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I just have some general questions about diffeomorphisms:

1) How can one geometrically interpret a diffeomorphism between two open sets in $\mathbb{R^{n}}$?

2) Typically morphisms preserve some type of structure. Beyond preserving the topology as a homeomorphism, what does a diffeomorphism preserve (if anything)?

3) What effect does the requirement that the transition maps of a smooth manifold be diffeomorphisms have on the geomotry of the manifold?

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The structure preserved by diffeos is the smooth structure, i.e. that of a manifold, as Oliver's answer points out. The thing is, "open sets in $\mathbb{R}^n$" are such particular examples of manifolds that this fact is a bit obscured. As it is quite often the case, to understand this concept it is useful to generalize the situation a little bit, IMHO. –  Bruno Stonek Jan 24 '12 at 16:34

2 Answers 2

Diffeomorphisms preserve the smooth structure of the manifold. If the transition maps of a manifold are just homeomorphisms instead of diffeomorphisms, then the manifold is just a topological manifold rather than a smooth one. If I have a homeomorphism between open sets of $\mathbb{R}^n$, it is a diffeomorphism iff it is smooth in the calculus sense.

I'm not sure if this helps at all. If not, can you clarify what background you are coming with?

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Don't forget that diffeomorphism means smooth with smooth inverse! –  Zhen Lin Jan 24 '12 at 7:34
    
@Oliver : Well, I am currently reading Smooth Manifolds by John Lee. When I go to the wiki page about diffeomorphisms, I see the image of some sort of conformal map. I presume not all diffeomorphisms of open sets are conformal, but I was wondering if there was some weaker geometrical features that a general diffeomorphism preserves (say between open sets in $\mathbb{R}^3$)? Also, does the smoothness of transition maps in a manifold, say anything about the geometrical smoothness of a a surface in $\mathbb{R}^{3}$? I guess I am looking for some physical intuition of what diffeomorophisms are. –  JamesMarshallX Jan 24 '12 at 17:34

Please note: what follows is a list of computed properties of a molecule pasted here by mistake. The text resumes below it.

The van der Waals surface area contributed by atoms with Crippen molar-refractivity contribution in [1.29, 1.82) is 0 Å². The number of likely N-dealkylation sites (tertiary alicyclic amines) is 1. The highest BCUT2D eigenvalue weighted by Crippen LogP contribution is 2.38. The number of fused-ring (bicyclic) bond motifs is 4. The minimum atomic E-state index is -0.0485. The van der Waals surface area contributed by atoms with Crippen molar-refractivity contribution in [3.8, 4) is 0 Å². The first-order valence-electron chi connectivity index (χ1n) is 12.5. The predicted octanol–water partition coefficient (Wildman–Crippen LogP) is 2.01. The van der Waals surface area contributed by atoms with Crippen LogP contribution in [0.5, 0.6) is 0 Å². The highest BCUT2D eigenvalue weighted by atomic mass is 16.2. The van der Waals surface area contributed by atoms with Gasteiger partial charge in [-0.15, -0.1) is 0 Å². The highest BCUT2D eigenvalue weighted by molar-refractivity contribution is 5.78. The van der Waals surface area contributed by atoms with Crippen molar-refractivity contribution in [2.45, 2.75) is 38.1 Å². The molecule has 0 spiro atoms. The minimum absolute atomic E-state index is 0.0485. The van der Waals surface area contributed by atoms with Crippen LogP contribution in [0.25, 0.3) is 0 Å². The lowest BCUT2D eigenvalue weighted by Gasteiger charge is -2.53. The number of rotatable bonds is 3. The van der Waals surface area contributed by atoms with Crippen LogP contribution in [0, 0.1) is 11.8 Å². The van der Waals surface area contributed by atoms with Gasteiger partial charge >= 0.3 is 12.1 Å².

Ad 1: Consider a map $f\colon\ \Omega\to\Omega'$ which is only a homeomorphism or even a $C^1$ diffeomorphism, and assume $f(p)=q$. When $f$ is only a homeomorphism, a small $\epsilon$-neighborhood $U_\epsilon$ of $p$ is mapped homeomorphically onto a certain neighborhood $V$ of $q$ of pretty arbitrary shape. When $f$ is a diffeomorphism then the increment $f(p+X)-f(p)$ for small $|X|$ is in first approximation a linear function of $X$; therefore $V=f(U_\epsilon)$ will look like an ellipsoid.

Ad 2: A homeomorphism maps curves onto curves, and when two curves meet at some point $p$ then their images will meet at $f(p)$, and that's it. When $f$ is a diffeomorphism it makes sense to look at the tangent direction (resp. at the velocity vector, when time is involved) of such curves. When they intersect transversally at $p$, then their images will intersect transversally at $f(p)$, and if they are mutually tangent at $p$ then their images will be tangent also.

Ad 3: The effect is that you can do differential geometry on the manifold $M$ even if you don't have a single coordinate system that covers all of $M$ (as in the case of an $\Omega\subset{\mathbb R}^n$). In particular you can study the orbits of differential equations $\dot x= X(x)$ where $X(\cdot)$ is a vector field on $M$. Thanks to the transformation rules for tangent vectors not only the direction of $X$ but also its "size" has an invariant meaning.

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